11 new towns join the Association The Most Beautiful Towns of Spain
The Jaén town of Baños de la Encina is located in Sierra Morena, next to the Rumblar reservoir, where its Caliphal fortress, ordered to be built by al-Hakam and which was completed in 968, was the subject of continuous battles between Muslims and Christians, as it is the gateway to Andalusia.
Baños de la Encina has accumulated a rich artistic heritage that it has managed to preserve, it was declared a Historic-Artistic Site in 1969, and from the Caliphal castle to the parochial one of Gothic origin, from the baroque exuberance of the dressing room of its sanctuary to the emblazoned austerity of the Council, from the lordship of its palaces to its 18th century mills, the town retains its monumental identity that evokes its historical importance.
The Ermita del Cristo del Llano, is for many visitors the great surprise of Baños de la Encina, where its dressing room, decorated with rich polychrome plasterwork with hundreds of allegorical figures, saints, musical angels, along with natural motifs among which birds can be seen exotic fruits and vegetables is the great work of this hermitage.
Baños de la Encina treasures an exquisite gastronomy, closely linked to the resources provided by the land and conditioned by traditional activities and characterized by the intense use of aromatic herbs, bush meat and vegetables.
The spoon is a ‘bread bun’ filled with virgin olive oil, a little salt and a ripe tomato that is chopped up and accompanied by bacon, sardines or olives.
Hunting also has a great tradition, such as venison a la bañusca, deer meat marinated with vegetables, aromatic herbs and wine, and then fried, or the bañuelo roll, a typical dish of the pilgrimage of the Virgen de la Encina.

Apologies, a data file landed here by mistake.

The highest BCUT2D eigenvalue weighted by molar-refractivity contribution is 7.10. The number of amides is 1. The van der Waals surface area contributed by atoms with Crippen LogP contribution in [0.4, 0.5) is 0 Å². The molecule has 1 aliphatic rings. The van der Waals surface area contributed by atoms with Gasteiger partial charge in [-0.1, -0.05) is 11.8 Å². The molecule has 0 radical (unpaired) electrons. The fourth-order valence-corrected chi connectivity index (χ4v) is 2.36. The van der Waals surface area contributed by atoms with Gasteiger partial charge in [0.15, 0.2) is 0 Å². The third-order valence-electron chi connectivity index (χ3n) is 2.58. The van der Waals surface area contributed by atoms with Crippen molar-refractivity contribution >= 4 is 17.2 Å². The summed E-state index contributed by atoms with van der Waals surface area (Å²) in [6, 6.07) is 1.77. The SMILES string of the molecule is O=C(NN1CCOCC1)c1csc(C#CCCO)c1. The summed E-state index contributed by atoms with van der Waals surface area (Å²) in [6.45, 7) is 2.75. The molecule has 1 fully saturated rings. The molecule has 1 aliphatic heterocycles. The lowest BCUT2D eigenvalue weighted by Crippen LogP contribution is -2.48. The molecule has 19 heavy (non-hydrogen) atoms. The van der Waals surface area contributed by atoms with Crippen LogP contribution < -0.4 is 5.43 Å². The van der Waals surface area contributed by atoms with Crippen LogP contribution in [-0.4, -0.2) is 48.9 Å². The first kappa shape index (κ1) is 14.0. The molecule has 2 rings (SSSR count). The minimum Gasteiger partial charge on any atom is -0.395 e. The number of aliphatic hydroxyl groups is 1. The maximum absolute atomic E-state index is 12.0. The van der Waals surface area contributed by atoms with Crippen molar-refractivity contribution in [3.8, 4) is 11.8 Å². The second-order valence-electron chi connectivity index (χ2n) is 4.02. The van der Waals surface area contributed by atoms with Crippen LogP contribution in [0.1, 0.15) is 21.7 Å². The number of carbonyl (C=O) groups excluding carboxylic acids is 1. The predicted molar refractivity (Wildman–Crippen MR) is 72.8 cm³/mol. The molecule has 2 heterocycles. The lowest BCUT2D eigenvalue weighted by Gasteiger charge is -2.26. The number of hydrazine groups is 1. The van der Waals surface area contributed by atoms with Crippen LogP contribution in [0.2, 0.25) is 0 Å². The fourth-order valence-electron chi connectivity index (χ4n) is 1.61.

The small Bercian town of Molinaseca, located a few kilometers from Ponferrada, gives off medieval flavor, in every corner, and invites you to stroll without haste, and accompany the pilgrims of the Camino de Santiago, when entering Calle Real, after crossing the bridge Roman -Puente de los Peregrinos- to the Crucero del Santo Cristo.
This town preserves a rich popular architecture with corridors, galleries made of chestnut wood, exterior stairs to access the houses, covered with slate, along with some manor houses with ashlar façades and noble coats of arms.
Among the must-sees in this town is the sanctuary of Las Angustias, from the 18th century, founded on a chapel from the 11th century, or the parish church of La Magdalena, with a baroque factory altarpiece, and the temple of San Nicolás de Bari, already existing in 1134, as mentioned in a document of the time.
Molinaseca is renowned for its gastronomy in Bercia where you can enjoy the conference pear, chestnuts, roasted peppers and the coveted botillo, a hearty dish made with different parts of the pig, and accompanied by cachelos, cabbage or chickpeas.